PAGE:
Utility rooms, like pantries, have become a highly desirable room for today’s home. No longer a space to be hidden away, out of sight in shame, highly functional utility room designs are being celebrated – becoming somewhat of a home status symbol.
With the rise of cleaning influencers, such as Mrs Hinch, and tidy enthusiasts, such as Marie Kondo, more and more of us are beginning to display our household products with a sense of pride in pretty pantry and utility spaces. Research by kitchen specialists Harvey Jones reveals two thirds of Brits, 68 per cent, do not have a utility room in their house but all wish they did.
See all our utility room ideas for inspiration to suit your space
Utility rooms by their very nature are home to a vast number of items – washing equipment, cleaning products, boot racks… the list is endless. So while an organised and uncluttered utility room might seem like an impossible dream, there are easy ways to keep the space tidy and usable. A well designed utility room helps out with everyday chores, declutters kitchens and helps with hygiene.
Read on to share in our top tips for designing and organising your utility room, whatever the size and shape of your space…
Utility room design – things to consider
Considered the engine room of the home utility rooms, whether used as boot or laundry rooms, have become invaluable in keeping homes organised.
Before you start planning you need to decide on the main function of the room. Think what you’ll be using your utility room for and work backwards. Is it going to be a laundry? Perhaps an overspill area for the kitchen or even a boot room? Each room will differ a little different in its makeup, so it’s important to make the call on the purpose before you start designing.
1. Plan appropriate storage
Design a utility room layout with as much thought and consideration as you would when designing a kitchen. Plan your storage solutions around how you use the room. A laundry room will need plenty of surface space to leave washing, both clean and dirty. While a boot room will need direct access to the garden and plentiful coat and shoe storage built in. Tall cupboards are the order of the day in general utilities to store items such as mops, vacuum cleaners and ironing boards.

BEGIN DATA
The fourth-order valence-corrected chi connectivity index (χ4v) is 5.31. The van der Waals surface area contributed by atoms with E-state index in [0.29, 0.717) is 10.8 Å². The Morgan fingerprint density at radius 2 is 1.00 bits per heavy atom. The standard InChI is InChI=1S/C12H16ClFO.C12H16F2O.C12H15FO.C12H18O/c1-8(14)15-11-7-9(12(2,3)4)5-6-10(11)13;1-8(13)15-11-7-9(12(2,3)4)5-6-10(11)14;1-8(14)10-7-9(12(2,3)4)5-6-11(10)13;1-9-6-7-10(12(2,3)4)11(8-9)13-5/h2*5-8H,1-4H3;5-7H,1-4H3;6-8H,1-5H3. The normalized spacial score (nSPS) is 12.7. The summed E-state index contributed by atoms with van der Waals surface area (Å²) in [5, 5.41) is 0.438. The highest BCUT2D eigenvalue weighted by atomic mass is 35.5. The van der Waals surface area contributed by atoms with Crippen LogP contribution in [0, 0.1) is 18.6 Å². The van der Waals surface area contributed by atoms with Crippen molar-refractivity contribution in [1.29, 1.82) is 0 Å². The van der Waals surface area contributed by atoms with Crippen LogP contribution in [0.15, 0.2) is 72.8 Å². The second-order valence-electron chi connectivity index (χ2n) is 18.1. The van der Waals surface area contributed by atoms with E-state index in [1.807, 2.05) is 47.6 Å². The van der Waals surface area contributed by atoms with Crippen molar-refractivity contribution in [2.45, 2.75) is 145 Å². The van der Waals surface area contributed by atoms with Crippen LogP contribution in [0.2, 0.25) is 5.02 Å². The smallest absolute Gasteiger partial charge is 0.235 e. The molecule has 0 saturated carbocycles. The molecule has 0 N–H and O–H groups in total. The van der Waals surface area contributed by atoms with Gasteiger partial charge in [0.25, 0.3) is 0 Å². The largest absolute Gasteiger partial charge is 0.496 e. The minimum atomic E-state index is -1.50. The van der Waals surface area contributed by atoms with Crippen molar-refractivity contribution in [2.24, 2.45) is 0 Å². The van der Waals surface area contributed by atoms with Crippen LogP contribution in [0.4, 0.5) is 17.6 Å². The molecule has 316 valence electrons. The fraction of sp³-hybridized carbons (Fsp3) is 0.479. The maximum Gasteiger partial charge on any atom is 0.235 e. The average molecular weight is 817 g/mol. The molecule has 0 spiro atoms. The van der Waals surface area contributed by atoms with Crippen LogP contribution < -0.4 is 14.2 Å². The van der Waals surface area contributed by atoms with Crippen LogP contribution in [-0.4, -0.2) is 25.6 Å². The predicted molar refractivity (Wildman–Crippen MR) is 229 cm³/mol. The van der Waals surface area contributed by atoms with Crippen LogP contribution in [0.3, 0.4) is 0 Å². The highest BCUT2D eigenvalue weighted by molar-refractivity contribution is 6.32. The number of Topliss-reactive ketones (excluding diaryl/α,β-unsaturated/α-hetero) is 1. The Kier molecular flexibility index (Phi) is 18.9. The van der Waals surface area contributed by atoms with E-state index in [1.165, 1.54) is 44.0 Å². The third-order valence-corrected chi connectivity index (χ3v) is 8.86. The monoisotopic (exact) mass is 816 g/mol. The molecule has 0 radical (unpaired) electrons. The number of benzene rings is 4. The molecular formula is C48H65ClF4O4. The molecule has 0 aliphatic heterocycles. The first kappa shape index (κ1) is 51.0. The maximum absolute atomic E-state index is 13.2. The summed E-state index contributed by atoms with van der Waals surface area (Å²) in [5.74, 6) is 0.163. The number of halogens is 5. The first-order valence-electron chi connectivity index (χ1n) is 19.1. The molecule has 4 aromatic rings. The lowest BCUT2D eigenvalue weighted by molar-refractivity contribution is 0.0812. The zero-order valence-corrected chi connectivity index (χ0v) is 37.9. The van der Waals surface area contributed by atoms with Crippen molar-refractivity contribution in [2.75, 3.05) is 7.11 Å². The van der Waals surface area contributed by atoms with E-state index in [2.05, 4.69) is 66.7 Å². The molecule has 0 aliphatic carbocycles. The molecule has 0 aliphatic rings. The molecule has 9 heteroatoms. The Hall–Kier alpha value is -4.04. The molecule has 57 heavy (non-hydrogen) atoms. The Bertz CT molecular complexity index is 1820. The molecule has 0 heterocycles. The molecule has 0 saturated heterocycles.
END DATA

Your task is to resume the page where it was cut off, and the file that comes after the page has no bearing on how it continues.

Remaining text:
If you don’t plan the space well you’ll end up with a messy room full of items that you don’t have a home for.
2. Plumb in a sink
Whatever purpose you decide on, do plan in a sink. Useful for hand washing, doing extra washing up after entertaining, flower arranging or simply washing muddy wellington boots – a utility sink has many functions. You’ll never be sorry for having a sink put into this versatile space.
3. Consider the aesthetic
‘One way to add a little more style to your utility room could be to consider colour and lighting,’ advises Amber Greenman, Home Designer at Neptune. ‘As it is often a smaller space, the more light the better.’
‘Our Chichester cabinets in Snow for example, paired with the Somerton laundry baskets, creates a stylish and homely space for cleaning up. It also provides plenty of storage space for keeping organised.’
How do you build a utility room?
If you’re creating a utility area off the kitchen, what are the main things to consider in terms of access? ‘It sounds incredibly obvious but consider the door opening’ says Rhian Williams, Harvey Jones Senior Kitchen Designer.